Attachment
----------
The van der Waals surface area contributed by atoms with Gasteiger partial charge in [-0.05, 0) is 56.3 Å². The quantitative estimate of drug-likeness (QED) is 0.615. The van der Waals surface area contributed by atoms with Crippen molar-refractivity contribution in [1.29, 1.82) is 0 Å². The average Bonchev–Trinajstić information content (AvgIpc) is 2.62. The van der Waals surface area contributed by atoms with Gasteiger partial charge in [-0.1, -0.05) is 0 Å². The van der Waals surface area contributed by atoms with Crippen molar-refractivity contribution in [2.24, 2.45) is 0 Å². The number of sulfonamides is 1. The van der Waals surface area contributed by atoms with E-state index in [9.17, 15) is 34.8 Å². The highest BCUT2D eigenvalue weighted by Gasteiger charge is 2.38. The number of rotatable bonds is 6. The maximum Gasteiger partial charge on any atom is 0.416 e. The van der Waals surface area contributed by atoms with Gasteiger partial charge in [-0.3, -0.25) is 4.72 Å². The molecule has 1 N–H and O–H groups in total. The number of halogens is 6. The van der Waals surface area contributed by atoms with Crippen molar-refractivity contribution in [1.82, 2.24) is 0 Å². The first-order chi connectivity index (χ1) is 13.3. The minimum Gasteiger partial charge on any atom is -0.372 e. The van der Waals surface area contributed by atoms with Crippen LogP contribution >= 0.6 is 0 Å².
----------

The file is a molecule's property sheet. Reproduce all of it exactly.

The van der Waals surface area contributed by atoms with Gasteiger partial charge in [-0.05, 0) is 56.3 Å². The quantitative estimate of drug-likeness (QED) is 0.615. The van der Waals surface area contributed by atoms with Crippen molar-refractivity contribution in [1.29, 1.82) is 0 Å². The average Bonchev–Trinajstić information content (AvgIpc) is 2.62. The van der Waals surface area contributed by atoms with Gasteiger partial charge in [-0.1, -0.05) is 0 Å². The van der Waals surface area contributed by atoms with Crippen molar-refractivity contribution in [2.24, 2.45) is 0 Å². The number of sulfonamides is 1. The van der Waals surface area contributed by atoms with E-state index in [9.17, 15) is 34.8 Å². The highest BCUT2D eigenvalue weighted by Gasteiger charge is 2.38. The number of rotatable bonds is 6. The maximum Gasteiger partial charge on any atom is 0.416 e. The van der Waals surface area contributed by atoms with Gasteiger partial charge in [-0.3, -0.25) is 4.72 Å². The molecule has 1 N–H and O–H groups in total. The number of halogens is 6. The van der Waals surface area contributed by atoms with Crippen molar-refractivity contribution in [1.82, 2.24) is 0 Å². The first-order chi connectivity index (χ1) is 13.3. The minimum Gasteiger partial charge on any atom is -0.372 e. The van der Waals surface area contributed by atoms with Crippen LogP contribution >= 0.6 is 0 Å².